Do marriages really matter?

I’ve just celebrated my 22nd birthday on the 24th of March.  I’m eligible to marry someone if I want, although I have no intentions whatsoever of marrying someone, certainly not in the next four years or so.  This reminds me of G.B. Shaw, yes the person who penned the book Cashel Byron’s Profession. Shaw once said ‘Perhaps the greatest service that can be rendered to this country and to mankind is to bring up a family’. Well, we need to agree to the fact that bringing up a family helps to strengthen the society because in this way parents pass on their values to their children and the cycle continues.

However, since the beginning of the complex process of modernization, the number of marriages and the consequent number of families have gone down. Quiet a lot of people seem to have nurtured this belief that marriages aren’t relevant in today’s society; however marriages are still pretty much relevant for emotional, social and financial needs of a person at large.

Some of you may say that marriages aren’t relevant in today’s world just because they hinder a person’s career. Women in the modern society have quite a lot of avenues to propel their careers, so there seems to be a less of a need to marry. I get a feeling that marriages and relationships are being renegotiated in the light of the demand for role equity.

Women have gained certain strong attributes like financial independence and social status and acceptance. They form nearly half of the world’s total workforce today. The education of women has resulted in more women in the workforce, delay of marriage and consequently a lower birth rate. This is also exacerbated by the advent of birth control. Therefore, with a family, married women may not be able to climb up the corporate ladder. Bosses might just discriminate them just because they don’t stay in office for long hours, thinking they didn’t contribute to the company.

This is just a single side of the coin. Many governments across the globe are coming up with policies to help working women cope with both work and family. For instance, in Singapore, we a have programme called “The Back to Work Programme”. The programme was launched in 1996 with an aim to encourage housewives and retirees to return to the workforce.  The idea of marriages isn’t obsolete but for marriages to work, there should a balance between work and family. The governments are doing their bit. We, on our part, need to understand that marriages are still very much relevant in today’s society.

In any country, developed or developing, if both the parents work, financial security as there is more income and pooling of resources. Let us just forget the financial benefits for a while. The obvious problem with this argument is that it has nothing to do with marriage, If you cannot afford 10 lacs worth of student loans then send to a cheaper school, if you can’t afford a mortgage then don’t buy a house and please if you cannot afford a 50 lacs worth of a wedding then don’t waste your money on the party, save your money for the lifetime.

If anything getting married in most cases means that you will add an additional income to your household and therefore the expenses will be easier to handle. In fact every piece of research I have ever found shows that being married makes you less likely to raise children in poverty.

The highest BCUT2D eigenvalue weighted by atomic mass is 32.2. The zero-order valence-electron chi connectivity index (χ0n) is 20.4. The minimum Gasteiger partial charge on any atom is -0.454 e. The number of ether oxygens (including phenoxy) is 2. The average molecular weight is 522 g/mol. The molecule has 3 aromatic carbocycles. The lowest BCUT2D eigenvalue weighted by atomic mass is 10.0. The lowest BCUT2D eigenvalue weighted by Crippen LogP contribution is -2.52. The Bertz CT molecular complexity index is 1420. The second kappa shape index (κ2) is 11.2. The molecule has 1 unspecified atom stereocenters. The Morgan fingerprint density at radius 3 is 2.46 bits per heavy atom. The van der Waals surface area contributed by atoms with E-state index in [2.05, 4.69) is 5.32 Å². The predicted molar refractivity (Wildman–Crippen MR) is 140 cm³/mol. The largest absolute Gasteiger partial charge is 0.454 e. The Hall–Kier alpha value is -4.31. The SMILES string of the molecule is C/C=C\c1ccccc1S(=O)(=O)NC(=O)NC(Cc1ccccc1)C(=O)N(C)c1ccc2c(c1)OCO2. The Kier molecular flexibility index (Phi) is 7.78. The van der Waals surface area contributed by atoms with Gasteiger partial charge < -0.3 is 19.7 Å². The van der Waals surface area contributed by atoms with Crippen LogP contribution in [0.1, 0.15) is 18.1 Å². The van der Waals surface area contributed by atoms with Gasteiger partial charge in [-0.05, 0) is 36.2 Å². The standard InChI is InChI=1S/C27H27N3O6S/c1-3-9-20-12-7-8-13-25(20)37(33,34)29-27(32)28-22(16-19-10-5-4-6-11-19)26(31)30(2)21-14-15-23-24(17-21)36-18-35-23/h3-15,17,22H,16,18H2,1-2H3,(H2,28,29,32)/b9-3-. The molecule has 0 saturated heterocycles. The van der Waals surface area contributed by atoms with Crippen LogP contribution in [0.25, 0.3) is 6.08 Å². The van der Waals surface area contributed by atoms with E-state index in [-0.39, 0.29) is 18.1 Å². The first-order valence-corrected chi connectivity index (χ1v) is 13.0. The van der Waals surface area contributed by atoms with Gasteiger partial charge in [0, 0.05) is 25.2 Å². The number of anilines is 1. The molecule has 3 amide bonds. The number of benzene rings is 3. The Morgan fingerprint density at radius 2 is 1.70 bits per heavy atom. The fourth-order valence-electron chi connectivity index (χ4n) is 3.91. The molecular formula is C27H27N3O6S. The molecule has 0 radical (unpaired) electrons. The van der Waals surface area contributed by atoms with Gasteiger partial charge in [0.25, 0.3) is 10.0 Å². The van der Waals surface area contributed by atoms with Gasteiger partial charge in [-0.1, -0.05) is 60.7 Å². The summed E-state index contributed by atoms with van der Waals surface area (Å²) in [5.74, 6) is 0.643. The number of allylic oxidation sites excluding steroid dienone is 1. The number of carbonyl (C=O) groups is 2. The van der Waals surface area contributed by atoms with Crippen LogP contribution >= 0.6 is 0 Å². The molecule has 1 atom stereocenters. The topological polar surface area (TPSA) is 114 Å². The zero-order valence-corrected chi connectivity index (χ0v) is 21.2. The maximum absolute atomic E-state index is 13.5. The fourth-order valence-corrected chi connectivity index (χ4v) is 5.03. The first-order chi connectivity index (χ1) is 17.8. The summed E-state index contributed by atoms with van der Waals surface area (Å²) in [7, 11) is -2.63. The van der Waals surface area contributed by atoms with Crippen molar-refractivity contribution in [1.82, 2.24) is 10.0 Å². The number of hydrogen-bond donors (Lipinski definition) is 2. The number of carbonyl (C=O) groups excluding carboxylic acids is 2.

This argument is not about why marriage fails. My parents bought a house with things growing in the bathtub and cleaned it up and fixed it themselves to get into their first house. I would bet that most people know at least one person who grew up in a one or two bedroom house with 5 people living in it.  Previous generations did not have easier finances in marriages they had less selfish and whiny participants who understood that the sacrifices they made as young adults and new parents are the price of admission for a comfortable life filled with the love and joy that only a family will bring.

To draw the curtains,  I just want to say we have all heard it said that the most important decision you will make in your life is who you marry. This lesson is sinking in because people are getting married later and later in life waiting for the perfect spouse from the romantic comedy. The problem is that the theory is wrong, the most important decision in your life is not who you marry (although this is obviously a very important choice) the most important decision of your life should be who you divorce.

That should be the decision that takes years to make and that you constantly second guess.  Marriage is work. It is the richest most important relationship you will develop in your life and it doesn’t come free. It is called a union for a reason, you have to lose part of yourself to it in order to do it right. You have to choose to grow together and you have to choose to love each other and you have to choose to make your marriage a priority.

Marriages are very much relevant, but if you cannot see yourself putting someone else first and making sacrifices to develop the life you want then you are not ready to be married and it wont matter if the person at the end of the aisle is prince charming or the toad you will end up at the same place, signing divorce papers.

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